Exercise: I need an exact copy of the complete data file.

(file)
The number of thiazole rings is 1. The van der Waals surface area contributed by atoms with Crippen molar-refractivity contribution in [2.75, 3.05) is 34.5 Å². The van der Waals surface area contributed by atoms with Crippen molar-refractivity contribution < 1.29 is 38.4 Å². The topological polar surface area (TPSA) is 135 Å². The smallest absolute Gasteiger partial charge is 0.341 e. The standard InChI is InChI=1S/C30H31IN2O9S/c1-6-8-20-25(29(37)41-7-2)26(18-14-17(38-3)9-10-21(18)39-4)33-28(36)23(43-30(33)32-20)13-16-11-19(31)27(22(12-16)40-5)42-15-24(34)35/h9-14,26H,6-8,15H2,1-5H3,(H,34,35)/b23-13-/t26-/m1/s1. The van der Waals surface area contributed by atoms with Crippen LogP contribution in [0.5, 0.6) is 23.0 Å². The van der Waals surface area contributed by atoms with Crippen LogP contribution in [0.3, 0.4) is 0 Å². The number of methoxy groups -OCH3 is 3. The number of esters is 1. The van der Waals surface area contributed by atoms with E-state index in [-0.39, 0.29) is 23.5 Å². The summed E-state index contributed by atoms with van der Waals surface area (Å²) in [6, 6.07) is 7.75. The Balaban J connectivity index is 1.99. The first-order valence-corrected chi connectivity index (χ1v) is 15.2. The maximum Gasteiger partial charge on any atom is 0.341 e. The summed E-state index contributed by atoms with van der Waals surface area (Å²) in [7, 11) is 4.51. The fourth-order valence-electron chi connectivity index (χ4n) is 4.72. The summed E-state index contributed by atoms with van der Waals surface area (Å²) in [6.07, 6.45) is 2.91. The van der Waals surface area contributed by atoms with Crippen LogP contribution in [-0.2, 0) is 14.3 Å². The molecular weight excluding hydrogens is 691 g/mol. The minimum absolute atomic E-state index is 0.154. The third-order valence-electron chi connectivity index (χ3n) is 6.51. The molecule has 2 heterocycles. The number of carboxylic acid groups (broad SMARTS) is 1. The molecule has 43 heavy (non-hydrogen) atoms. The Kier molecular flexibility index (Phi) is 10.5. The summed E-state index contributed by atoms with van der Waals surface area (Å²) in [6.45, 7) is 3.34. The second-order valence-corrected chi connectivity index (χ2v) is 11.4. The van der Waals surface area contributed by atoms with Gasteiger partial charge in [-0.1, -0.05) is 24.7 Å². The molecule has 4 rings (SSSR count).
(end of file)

The number of thiazole rings is 1. The van der Waals surface area contributed by atoms with Crippen molar-refractivity contribution in [2.75, 3.05) is 34.5 Å². The van der Waals surface area contributed by atoms with Crippen molar-refractivity contribution < 1.29 is 38.4 Å². The topological polar surface area (TPSA) is 135 Å². The smallest absolute Gasteiger partial charge is 0.341 e. The standard InChI is InChI=1S/C30H31IN2O9S/c1-6-8-20-25(29(37)41-7-2)26(18-14-17(38-3)9-10-21(18)39-4)33-28(36)23(43-30(33)32-20)13-16-11-19(31)27(22(12-16)40-5)42-15-24(34)35/h9-14,26H,6-8,15H2,1-5H3,(H,34,35)/b23-13-/t26-/m1/s1. The van der Waals surface area contributed by atoms with Crippen LogP contribution in [0.5, 0.6) is 23.0 Å². The van der Waals surface area contributed by atoms with Crippen LogP contribution in [0.3, 0.4) is 0 Å². The number of methoxy groups -OCH3 is 3. The number of esters is 1. The van der Waals surface area contributed by atoms with E-state index in [-0.39, 0.29) is 23.5 Å². The summed E-state index contributed by atoms with van der Waals surface area (Å²) in [6, 6.07) is 7.75. The Balaban J connectivity index is 1.99. The first-order valence-corrected chi connectivity index (χ1v) is 15.2. The maximum Gasteiger partial charge on any atom is 0.341 e. The summed E-state index contributed by atoms with van der Waals surface area (Å²) in [7, 11) is 4.51. The fourth-order valence-electron chi connectivity index (χ4n) is 4.72. The summed E-state index contributed by atoms with van der Waals surface area (Å²) in [6.07, 6.45) is 2.91. The van der Waals surface area contributed by atoms with Crippen LogP contribution in [-0.2, 0) is 14.3 Å². The molecular weight excluding hydrogens is 691 g/mol. The minimum absolute atomic E-state index is 0.154. The third-order valence-electron chi connectivity index (χ3n) is 6.51. The molecule has 2 heterocycles. The number of carboxylic acid groups (broad SMARTS) is 1. The molecule has 43 heavy (non-hydrogen) atoms. The Kier molecular flexibility index (Phi) is 10.5. The summed E-state index contributed by atoms with van der Waals surface area (Å²) in [6.45, 7) is 3.34. The second-order valence-corrected chi connectivity index (χ2v) is 11.4. The van der Waals surface area contributed by atoms with Gasteiger partial charge in [-0.1, -0.05) is 24.7 Å². The molecule has 4 rings (SSSR count).